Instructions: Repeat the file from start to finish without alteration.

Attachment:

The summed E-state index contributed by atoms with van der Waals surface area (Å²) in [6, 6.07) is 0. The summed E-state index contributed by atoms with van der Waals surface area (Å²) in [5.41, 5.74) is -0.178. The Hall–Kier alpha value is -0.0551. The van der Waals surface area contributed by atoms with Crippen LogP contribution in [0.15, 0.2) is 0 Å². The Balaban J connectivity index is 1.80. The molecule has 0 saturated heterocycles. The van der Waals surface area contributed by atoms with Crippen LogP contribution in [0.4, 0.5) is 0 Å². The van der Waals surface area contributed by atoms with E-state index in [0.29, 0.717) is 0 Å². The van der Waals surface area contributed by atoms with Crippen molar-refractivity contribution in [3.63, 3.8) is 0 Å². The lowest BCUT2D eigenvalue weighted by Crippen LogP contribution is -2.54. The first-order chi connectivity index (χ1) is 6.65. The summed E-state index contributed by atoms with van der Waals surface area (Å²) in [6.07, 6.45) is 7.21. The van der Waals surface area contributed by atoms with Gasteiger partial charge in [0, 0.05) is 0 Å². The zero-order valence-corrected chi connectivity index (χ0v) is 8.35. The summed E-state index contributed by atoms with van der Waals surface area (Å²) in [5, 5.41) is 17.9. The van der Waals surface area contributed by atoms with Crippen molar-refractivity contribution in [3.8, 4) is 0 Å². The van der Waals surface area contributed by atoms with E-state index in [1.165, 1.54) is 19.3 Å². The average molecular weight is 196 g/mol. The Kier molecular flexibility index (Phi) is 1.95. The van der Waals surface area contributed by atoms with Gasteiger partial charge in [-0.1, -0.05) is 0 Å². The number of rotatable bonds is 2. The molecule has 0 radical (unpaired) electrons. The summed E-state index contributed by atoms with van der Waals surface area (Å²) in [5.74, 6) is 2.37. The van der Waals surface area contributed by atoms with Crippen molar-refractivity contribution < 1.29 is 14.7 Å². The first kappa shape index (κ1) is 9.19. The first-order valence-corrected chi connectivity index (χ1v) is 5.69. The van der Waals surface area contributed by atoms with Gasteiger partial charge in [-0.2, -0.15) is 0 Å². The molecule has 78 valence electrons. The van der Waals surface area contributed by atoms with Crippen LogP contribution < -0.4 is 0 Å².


The summed E-state index contributed by atoms with van der Waals surface area (Å²) in [6, 6.07) is 0. The summed E-state index contributed by atoms with van der Waals surface area (Å²) in [5.41, 5.74) is -0.178. The Hall–Kier alpha value is -0.0551. The van der Waals surface area contributed by atoms with Crippen LogP contribution in [0.15, 0.2) is 0 Å². The Balaban J connectivity index is 1.80. The molecule has 0 saturated heterocycles. The van der Waals surface area contributed by atoms with Crippen LogP contribution in [0.4, 0.5) is 0 Å². The van der Waals surface area contributed by atoms with E-state index in [0.29, 0.717) is 0 Å². The van der Waals surface area contributed by atoms with Crippen molar-refractivity contribution in [3.63, 3.8) is 0 Å². The lowest BCUT2D eigenvalue weighted by Crippen LogP contribution is -2.54. The first-order chi connectivity index (χ1) is 6.65. The summed E-state index contributed by atoms with van der Waals surface area (Å²) in [6.07, 6.45) is 7.21. The van der Waals surface area contributed by atoms with Gasteiger partial charge in [0, 0.05) is 0 Å². The zero-order valence-corrected chi connectivity index (χ0v) is 8.35. The summed E-state index contributed by atoms with van der Waals surface area (Å²) in [5, 5.41) is 17.9. The van der Waals surface area contributed by atoms with Crippen molar-refractivity contribution in [3.8, 4) is 0 Å². The van der Waals surface area contributed by atoms with E-state index in [1.165, 1.54) is 19.3 Å². The average molecular weight is 196 g/mol. The Kier molecular flexibility index (Phi) is 1.95. The van der Waals surface area contributed by atoms with Gasteiger partial charge in [-0.1, -0.05) is 0 Å². The number of rotatable bonds is 2. The molecule has 0 radical (unpaired) electrons. The summed E-state index contributed by atoms with van der Waals surface area (Å²) in [5.74, 6) is 2.37. The van der Waals surface area contributed by atoms with Crippen molar-refractivity contribution < 1.29 is 14.7 Å². The first kappa shape index (κ1) is 9.19. The first-order valence-corrected chi connectivity index (χ1v) is 5.69. The van der Waals surface area contributed by atoms with Gasteiger partial charge in [-0.2, -0.15) is 0 Å². The molecule has 78 valence electrons. The van der Waals surface area contributed by atoms with Crippen LogP contribution < -0.4 is 0 Å².